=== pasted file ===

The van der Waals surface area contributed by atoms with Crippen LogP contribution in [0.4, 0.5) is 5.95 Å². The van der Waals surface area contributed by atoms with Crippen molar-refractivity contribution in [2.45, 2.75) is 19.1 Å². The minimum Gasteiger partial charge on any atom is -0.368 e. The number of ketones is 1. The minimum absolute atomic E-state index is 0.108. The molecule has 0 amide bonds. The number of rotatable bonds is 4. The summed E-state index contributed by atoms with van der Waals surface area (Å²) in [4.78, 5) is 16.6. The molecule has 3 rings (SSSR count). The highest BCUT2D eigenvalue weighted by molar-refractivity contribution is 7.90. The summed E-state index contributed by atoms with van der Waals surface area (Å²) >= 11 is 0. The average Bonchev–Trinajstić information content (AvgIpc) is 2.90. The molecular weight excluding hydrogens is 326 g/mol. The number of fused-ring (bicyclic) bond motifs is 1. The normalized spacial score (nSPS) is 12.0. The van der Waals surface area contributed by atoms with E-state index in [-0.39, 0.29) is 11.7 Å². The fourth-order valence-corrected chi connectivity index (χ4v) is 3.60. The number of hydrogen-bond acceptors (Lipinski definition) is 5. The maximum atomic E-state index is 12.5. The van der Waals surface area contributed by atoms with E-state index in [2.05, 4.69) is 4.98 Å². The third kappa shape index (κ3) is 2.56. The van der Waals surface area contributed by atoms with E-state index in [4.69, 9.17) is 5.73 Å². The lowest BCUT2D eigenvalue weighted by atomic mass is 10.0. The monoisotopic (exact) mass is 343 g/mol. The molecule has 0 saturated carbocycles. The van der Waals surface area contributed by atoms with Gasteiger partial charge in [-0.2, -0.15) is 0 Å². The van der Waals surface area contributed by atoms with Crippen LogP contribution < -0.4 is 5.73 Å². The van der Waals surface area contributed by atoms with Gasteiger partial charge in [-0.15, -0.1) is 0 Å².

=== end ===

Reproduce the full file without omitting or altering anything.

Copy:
The van der Waals surface area contributed by atoms with Crippen LogP contribution in [0.4, 0.5) is 5.95 Å². The van der Waals surface area contributed by atoms with Crippen molar-refractivity contribution in [2.45, 2.75) is 19.1 Å². The minimum Gasteiger partial charge on any atom is -0.368 e. The number of ketones is 1. The minimum absolute atomic E-state index is 0.108. The molecule has 0 amide bonds. The number of rotatable bonds is 4. The summed E-state index contributed by atoms with van der Waals surface area (Å²) in [4.78, 5) is 16.6. The molecule has 3 rings (SSSR count). The highest BCUT2D eigenvalue weighted by molar-refractivity contribution is 7.90. The summed E-state index contributed by atoms with van der Waals surface area (Å²) >= 11 is 0. The average Bonchev–Trinajstić information content (AvgIpc) is 2.90. The molecular weight excluding hydrogens is 326 g/mol. The number of fused-ring (bicyclic) bond motifs is 1. The normalized spacial score (nSPS) is 12.0. The van der Waals surface area contributed by atoms with E-state index in [-0.39, 0.29) is 11.7 Å². The fourth-order valence-corrected chi connectivity index (χ4v) is 3.60. The number of hydrogen-bond acceptors (Lipinski definition) is 5. The maximum atomic E-state index is 12.5. The van der Waals surface area contributed by atoms with E-state index in [2.05, 4.69) is 4.98 Å². The third kappa shape index (κ3) is 2.56. The van der Waals surface area contributed by atoms with E-state index in [4.69, 9.17) is 5.73 Å². The lowest BCUT2D eigenvalue weighted by atomic mass is 10.0. The monoisotopic (exact) mass is 343 g/mol. The molecule has 0 saturated carbocycles. The van der Waals surface area contributed by atoms with Gasteiger partial charge in [-0.2, -0.15) is 0 Å². The van der Waals surface area contributed by atoms with Crippen LogP contribution < -0.4 is 5.73 Å². The van der Waals surface area contributed by atoms with Gasteiger partial charge in [-0.15, -0.1) is 0 Å².